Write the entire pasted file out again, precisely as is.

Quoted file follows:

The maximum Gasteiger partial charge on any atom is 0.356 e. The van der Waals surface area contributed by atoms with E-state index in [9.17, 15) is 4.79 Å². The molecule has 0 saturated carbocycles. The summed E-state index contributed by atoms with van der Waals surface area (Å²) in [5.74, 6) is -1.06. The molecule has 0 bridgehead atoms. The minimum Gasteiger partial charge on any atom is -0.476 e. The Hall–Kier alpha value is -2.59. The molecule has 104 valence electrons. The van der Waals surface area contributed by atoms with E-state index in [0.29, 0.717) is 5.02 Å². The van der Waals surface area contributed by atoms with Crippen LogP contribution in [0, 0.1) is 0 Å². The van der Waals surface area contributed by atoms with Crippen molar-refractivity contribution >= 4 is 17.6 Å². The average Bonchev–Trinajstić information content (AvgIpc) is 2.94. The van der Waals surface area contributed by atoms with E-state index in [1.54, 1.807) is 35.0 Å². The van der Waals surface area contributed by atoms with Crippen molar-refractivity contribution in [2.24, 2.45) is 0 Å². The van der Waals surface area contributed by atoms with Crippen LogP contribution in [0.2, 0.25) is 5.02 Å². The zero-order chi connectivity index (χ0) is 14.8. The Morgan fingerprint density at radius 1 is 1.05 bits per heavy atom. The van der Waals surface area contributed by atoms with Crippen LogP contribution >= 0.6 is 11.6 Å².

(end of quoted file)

The maximum Gasteiger partial charge on any atom is 0.356 e. The van der Waals surface area contributed by atoms with E-state index in [9.17, 15) is 4.79 Å². The molecule has 0 saturated carbocycles. The summed E-state index contributed by atoms with van der Waals surface area (Å²) in [5.74, 6) is -1.06. The molecule has 0 bridgehead atoms. The minimum Gasteiger partial charge on any atom is -0.476 e. The Hall–Kier alpha value is -2.59. The molecule has 104 valence electrons. The van der Waals surface area contributed by atoms with E-state index in [0.29, 0.717) is 5.02 Å². The van der Waals surface area contributed by atoms with Crippen LogP contribution in [0, 0.1) is 0 Å². The van der Waals surface area contributed by atoms with Crippen molar-refractivity contribution >= 4 is 17.6 Å². The average Bonchev–Trinajstić information content (AvgIpc) is 2.94. The van der Waals surface area contributed by atoms with E-state index in [1.54, 1.807) is 35.0 Å². The van der Waals surface area contributed by atoms with Crippen molar-refractivity contribution in [2.24, 2.45) is 0 Å². The van der Waals surface area contributed by atoms with Crippen LogP contribution in [0.2, 0.25) is 5.02 Å². The zero-order chi connectivity index (χ0) is 14.8. The Morgan fingerprint density at radius 1 is 1.05 bits per heavy atom. The van der Waals surface area contributed by atoms with Crippen LogP contribution >= 0.6 is 11.6 Å².